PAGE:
It may be prohibitively expensive to design new photolithographic devices having an improved depth of focus. In addition, as the feature size used in integrated circuits becomes smaller, shorter wavelengths of light must be used, resulting in a further reduction of the available depth of focus. Therefore, there is a need to periodically planarize the substrate surface to provide a substantially planar layer surface.
Chemical mechanical polishing (CMP) is one accepted method of planarization. This planarization method typically requires that the substrate be mounted to a carrier or polishing head. The exposed surface of the substrate is then placed against a rotating polishing pad. The carrier provides a controllable load, i.e., pressure, on the substrate to press it against the polishing pad. In addition, the carrier may rotate to provide additional motion between the substrate and polishing pad. A polishing slurry, including an abrasive and at least one chemically-reactive agent, may be distributed over the polishing pad to provide an abrasive chemical solution at the interface between the pad and substrate.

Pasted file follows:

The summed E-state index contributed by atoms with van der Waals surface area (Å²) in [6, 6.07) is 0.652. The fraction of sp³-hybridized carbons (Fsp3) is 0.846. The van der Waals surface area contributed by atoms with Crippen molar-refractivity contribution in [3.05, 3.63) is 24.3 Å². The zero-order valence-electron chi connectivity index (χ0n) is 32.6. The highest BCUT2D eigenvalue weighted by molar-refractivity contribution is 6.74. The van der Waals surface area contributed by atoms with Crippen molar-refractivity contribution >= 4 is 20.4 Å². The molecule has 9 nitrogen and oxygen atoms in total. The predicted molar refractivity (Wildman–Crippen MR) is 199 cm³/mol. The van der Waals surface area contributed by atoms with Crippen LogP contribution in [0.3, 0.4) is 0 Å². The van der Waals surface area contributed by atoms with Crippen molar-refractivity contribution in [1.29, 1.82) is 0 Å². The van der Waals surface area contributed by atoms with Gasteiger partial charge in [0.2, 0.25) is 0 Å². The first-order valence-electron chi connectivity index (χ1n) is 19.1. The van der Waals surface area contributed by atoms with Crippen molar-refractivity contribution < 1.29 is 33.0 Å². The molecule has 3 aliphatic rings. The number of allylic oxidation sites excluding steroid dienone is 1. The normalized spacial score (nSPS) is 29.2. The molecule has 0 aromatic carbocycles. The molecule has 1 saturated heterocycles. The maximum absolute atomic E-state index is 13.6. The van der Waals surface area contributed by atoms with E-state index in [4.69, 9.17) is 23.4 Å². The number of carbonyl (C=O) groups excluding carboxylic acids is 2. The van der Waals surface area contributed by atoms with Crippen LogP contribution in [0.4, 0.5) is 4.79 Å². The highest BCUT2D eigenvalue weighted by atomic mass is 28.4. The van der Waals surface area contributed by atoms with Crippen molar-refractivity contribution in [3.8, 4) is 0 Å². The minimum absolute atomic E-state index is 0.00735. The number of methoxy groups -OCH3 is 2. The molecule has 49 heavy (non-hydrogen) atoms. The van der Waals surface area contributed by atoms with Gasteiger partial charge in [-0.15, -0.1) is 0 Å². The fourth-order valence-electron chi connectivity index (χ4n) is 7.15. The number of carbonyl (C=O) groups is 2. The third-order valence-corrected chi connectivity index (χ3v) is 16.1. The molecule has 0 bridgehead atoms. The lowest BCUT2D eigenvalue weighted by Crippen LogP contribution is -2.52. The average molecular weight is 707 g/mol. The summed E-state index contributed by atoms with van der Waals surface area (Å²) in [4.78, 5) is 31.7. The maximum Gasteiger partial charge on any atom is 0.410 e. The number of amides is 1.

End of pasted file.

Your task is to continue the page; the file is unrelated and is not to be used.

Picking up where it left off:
A CMP process is fairly complex, and differs from simple wet sanding. In a CMP process, the reactive agent in the slurry reacts with the outer surface of the substrate to form reactive sites. The interaction of the polishing pad and the abrasive particles with the reactive sites results in polishing.
An effective CMP process should have a high polishing rate and generate a substrate surface that is finished (lacks small-scale roughness) and flat (lacks large-scale topography). The polishing rate, finish and flatness are determined by the pad and slurry combination, the relative speed between the substrate and pad, and the force pressing the substrate against the pad. Because inadequate flatness and finish can create defective substrates, the selection of a polishing pad and slurry combination is usually dictated by the required finish and flatness. Given these constraints, the polishing rate sets the maximum throughput of the polishing apparatus.
The polishing rate depends upon the force with which the substrate is pressed against the pad. Specifically, the greater this force, the higher the polishing rate. If the carrier head applies a non-uniform lad, i.e., if the carrier head applies more force to one region of the substrate than to another, then the high pressure regions will be polished faster than the low pressure regions. Therefore, a non-uniform load may result in non-uniform polishing of the substrate.